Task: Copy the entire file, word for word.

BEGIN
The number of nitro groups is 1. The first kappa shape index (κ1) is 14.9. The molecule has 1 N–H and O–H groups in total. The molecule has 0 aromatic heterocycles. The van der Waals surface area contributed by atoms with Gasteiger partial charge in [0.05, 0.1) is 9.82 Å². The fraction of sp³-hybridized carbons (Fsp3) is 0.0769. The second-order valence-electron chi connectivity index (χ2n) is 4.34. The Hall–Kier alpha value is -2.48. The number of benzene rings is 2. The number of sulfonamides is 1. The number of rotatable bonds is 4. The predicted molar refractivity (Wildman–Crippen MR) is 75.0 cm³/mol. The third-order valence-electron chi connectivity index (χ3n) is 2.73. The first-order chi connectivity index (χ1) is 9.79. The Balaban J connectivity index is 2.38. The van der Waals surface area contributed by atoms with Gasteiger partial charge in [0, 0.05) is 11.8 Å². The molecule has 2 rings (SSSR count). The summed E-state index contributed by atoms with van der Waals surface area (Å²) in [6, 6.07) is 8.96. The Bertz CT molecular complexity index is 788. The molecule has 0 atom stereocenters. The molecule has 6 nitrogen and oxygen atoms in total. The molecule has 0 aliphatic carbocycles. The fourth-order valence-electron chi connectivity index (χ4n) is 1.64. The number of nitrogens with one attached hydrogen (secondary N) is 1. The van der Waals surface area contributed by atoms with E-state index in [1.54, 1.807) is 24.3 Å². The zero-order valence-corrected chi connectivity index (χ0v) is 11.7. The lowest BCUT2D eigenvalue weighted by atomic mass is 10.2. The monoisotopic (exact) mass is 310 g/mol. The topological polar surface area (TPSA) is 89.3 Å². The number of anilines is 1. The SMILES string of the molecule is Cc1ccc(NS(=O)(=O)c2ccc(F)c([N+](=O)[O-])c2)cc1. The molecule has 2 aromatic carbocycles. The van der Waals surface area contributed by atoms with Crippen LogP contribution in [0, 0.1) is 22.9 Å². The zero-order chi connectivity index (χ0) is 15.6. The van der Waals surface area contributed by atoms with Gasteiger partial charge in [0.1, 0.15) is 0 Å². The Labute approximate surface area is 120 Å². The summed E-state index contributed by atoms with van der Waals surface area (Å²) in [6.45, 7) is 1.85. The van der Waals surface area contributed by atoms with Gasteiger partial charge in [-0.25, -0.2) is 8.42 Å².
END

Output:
The number of nitro groups is 1. The first kappa shape index (κ1) is 14.9. The molecule has 1 N–H and O–H groups in total. The molecule has 0 aromatic heterocycles. The van der Waals surface area contributed by atoms with Gasteiger partial charge in [0.05, 0.1) is 9.82 Å². The fraction of sp³-hybridized carbons (Fsp3) is 0.0769. The second-order valence-electron chi connectivity index (χ2n) is 4.34. The Hall–Kier alpha value is -2.48. The number of benzene rings is 2. The number of sulfonamides is 1. The number of rotatable bonds is 4. The predicted molar refractivity (Wildman–Crippen MR) is 75.0 cm³/mol. The third-order valence-electron chi connectivity index (χ3n) is 2.73. The first-order chi connectivity index (χ1) is 9.79. The Balaban J connectivity index is 2.38. The van der Waals surface area contributed by atoms with Gasteiger partial charge in [0, 0.05) is 11.8 Å². The molecule has 2 rings (SSSR count). The summed E-state index contributed by atoms with van der Waals surface area (Å²) in [6, 6.07) is 8.96. The Bertz CT molecular complexity index is 788. The molecule has 0 atom stereocenters. The molecule has 6 nitrogen and oxygen atoms in total. The molecule has 0 aliphatic carbocycles. The fourth-order valence-electron chi connectivity index (χ4n) is 1.64. The number of nitrogens with one attached hydrogen (secondary N) is 1. The van der Waals surface area contributed by atoms with E-state index in [1.54, 1.807) is 24.3 Å². The zero-order valence-corrected chi connectivity index (χ0v) is 11.7. The lowest BCUT2D eigenvalue weighted by atomic mass is 10.2. The monoisotopic (exact) mass is 310 g/mol. The topological polar surface area (TPSA) is 89.3 Å². The number of anilines is 1. The SMILES string of the molecule is Cc1ccc(NS(=O)(=O)c2ccc(F)c([N+](=O)[O-])c2)cc1. The molecule has 2 aromatic carbocycles. The van der Waals surface area contributed by atoms with Crippen LogP contribution in [0, 0.1) is 22.9 Å². The zero-order chi connectivity index (χ0) is 15.6. The van der Waals surface area contributed by atoms with Gasteiger partial charge in [0.1, 0.15) is 0 Å². The Labute approximate surface area is 120 Å². The summed E-state index contributed by atoms with van der Waals surface area (Å²) in [6.45, 7) is 1.85. The van der Waals surface area contributed by atoms with Gasteiger partial charge in [-0.25, -0.2) is 8.42 Å².